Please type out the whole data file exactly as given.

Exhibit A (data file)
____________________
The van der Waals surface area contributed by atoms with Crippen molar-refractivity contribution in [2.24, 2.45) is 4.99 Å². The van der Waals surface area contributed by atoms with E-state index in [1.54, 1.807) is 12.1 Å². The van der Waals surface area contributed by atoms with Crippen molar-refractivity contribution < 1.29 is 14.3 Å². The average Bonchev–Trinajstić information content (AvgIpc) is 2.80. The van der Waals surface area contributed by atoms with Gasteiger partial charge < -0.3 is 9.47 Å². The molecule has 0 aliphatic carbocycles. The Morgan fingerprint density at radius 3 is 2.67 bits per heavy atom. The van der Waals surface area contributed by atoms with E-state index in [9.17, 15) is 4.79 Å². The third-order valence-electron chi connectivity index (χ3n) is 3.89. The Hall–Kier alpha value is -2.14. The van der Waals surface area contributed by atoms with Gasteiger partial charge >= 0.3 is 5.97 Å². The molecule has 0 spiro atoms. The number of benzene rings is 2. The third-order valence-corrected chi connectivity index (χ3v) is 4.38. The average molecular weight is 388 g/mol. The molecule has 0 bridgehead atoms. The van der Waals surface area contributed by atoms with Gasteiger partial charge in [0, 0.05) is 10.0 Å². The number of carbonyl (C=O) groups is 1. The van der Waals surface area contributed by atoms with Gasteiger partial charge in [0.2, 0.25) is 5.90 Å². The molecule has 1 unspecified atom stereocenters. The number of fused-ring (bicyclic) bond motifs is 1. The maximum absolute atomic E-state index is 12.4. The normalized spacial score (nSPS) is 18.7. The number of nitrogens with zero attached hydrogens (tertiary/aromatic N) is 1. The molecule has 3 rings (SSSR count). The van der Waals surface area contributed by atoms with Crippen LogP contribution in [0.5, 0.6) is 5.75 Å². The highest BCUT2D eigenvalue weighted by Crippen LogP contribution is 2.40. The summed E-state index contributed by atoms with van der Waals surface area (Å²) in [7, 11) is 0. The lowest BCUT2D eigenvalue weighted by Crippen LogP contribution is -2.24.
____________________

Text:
The van der Waals surface area contributed by atoms with Crippen molar-refractivity contribution in [2.24, 2.45) is 4.99 Å². The van der Waals surface area contributed by atoms with E-state index in [1.54, 1.807) is 12.1 Å². The van der Waals surface area contributed by atoms with Crippen molar-refractivity contribution < 1.29 is 14.3 Å². The average Bonchev–Trinajstić information content (AvgIpc) is 2.80. The van der Waals surface area contributed by atoms with Gasteiger partial charge < -0.3 is 9.47 Å². The molecule has 0 aliphatic carbocycles. The Morgan fingerprint density at radius 3 is 2.67 bits per heavy atom. The van der Waals surface area contributed by atoms with E-state index in [9.17, 15) is 4.79 Å². The third-order valence-electron chi connectivity index (χ3n) is 3.89. The Hall–Kier alpha value is -2.14. The van der Waals surface area contributed by atoms with Gasteiger partial charge >= 0.3 is 5.97 Å². The molecule has 0 spiro atoms. The number of benzene rings is 2. The third-order valence-corrected chi connectivity index (χ3v) is 4.38. The average molecular weight is 388 g/mol. The molecule has 0 bridgehead atoms. The van der Waals surface area contributed by atoms with Gasteiger partial charge in [0, 0.05) is 10.0 Å². The number of carbonyl (C=O) groups is 1. The van der Waals surface area contributed by atoms with Gasteiger partial charge in [0.2, 0.25) is 5.90 Å². The molecule has 1 unspecified atom stereocenters. The number of fused-ring (bicyclic) bond motifs is 1. The maximum absolute atomic E-state index is 12.4. The normalized spacial score (nSPS) is 18.7. The number of nitrogens with zero attached hydrogens (tertiary/aromatic N) is 1. The molecule has 3 rings (SSSR count). The van der Waals surface area contributed by atoms with Crippen LogP contribution in [0.5, 0.6) is 5.75 Å². The highest BCUT2D eigenvalue weighted by Crippen LogP contribution is 2.40. The summed E-state index contributed by atoms with van der Waals surface area (Å²) in [7, 11) is 0. The lowest BCUT2D eigenvalue weighted by Crippen LogP contribution is -2.24.